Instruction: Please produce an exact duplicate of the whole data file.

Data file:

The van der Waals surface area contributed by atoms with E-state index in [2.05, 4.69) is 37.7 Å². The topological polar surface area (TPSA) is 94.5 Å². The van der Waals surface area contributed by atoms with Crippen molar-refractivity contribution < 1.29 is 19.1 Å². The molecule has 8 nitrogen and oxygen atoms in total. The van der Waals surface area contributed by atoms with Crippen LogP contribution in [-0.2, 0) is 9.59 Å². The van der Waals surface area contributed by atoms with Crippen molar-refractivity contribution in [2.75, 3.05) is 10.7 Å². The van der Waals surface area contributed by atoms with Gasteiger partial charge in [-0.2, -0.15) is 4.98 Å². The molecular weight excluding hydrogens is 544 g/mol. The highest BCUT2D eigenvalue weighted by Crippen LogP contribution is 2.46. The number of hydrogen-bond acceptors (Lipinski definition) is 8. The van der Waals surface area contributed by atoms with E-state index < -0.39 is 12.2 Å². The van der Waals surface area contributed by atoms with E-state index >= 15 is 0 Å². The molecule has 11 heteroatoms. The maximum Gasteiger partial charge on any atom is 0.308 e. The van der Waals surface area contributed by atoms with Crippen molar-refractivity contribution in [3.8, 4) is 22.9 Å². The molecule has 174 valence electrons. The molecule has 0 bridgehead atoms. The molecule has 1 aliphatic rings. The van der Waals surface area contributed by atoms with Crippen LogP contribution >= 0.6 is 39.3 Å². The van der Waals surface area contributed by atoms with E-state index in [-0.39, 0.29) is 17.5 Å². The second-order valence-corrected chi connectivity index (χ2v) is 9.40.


The van der Waals surface area contributed by atoms with E-state index in [2.05, 4.69) is 37.7 Å². The topological polar surface area (TPSA) is 94.5 Å². The van der Waals surface area contributed by atoms with Crippen molar-refractivity contribution < 1.29 is 19.1 Å². The molecule has 8 nitrogen and oxygen atoms in total. The van der Waals surface area contributed by atoms with Crippen LogP contribution in [-0.2, 0) is 9.59 Å². The van der Waals surface area contributed by atoms with Crippen molar-refractivity contribution in [2.75, 3.05) is 10.7 Å². The van der Waals surface area contributed by atoms with Gasteiger partial charge in [-0.2, -0.15) is 4.98 Å². The molecular weight excluding hydrogens is 544 g/mol. The highest BCUT2D eigenvalue weighted by Crippen LogP contribution is 2.46. The number of hydrogen-bond acceptors (Lipinski definition) is 8. The van der Waals surface area contributed by atoms with E-state index < -0.39 is 12.2 Å². The van der Waals surface area contributed by atoms with E-state index >= 15 is 0 Å². The molecule has 11 heteroatoms. The maximum Gasteiger partial charge on any atom is 0.308 e. The van der Waals surface area contributed by atoms with Crippen molar-refractivity contribution in [3.8, 4) is 22.9 Å². The molecule has 174 valence electrons. The molecule has 0 bridgehead atoms. The molecule has 1 aliphatic rings. The van der Waals surface area contributed by atoms with Crippen LogP contribution >= 0.6 is 39.3 Å². The van der Waals surface area contributed by atoms with E-state index in [-0.39, 0.29) is 17.5 Å². The second-order valence-corrected chi connectivity index (χ2v) is 9.40.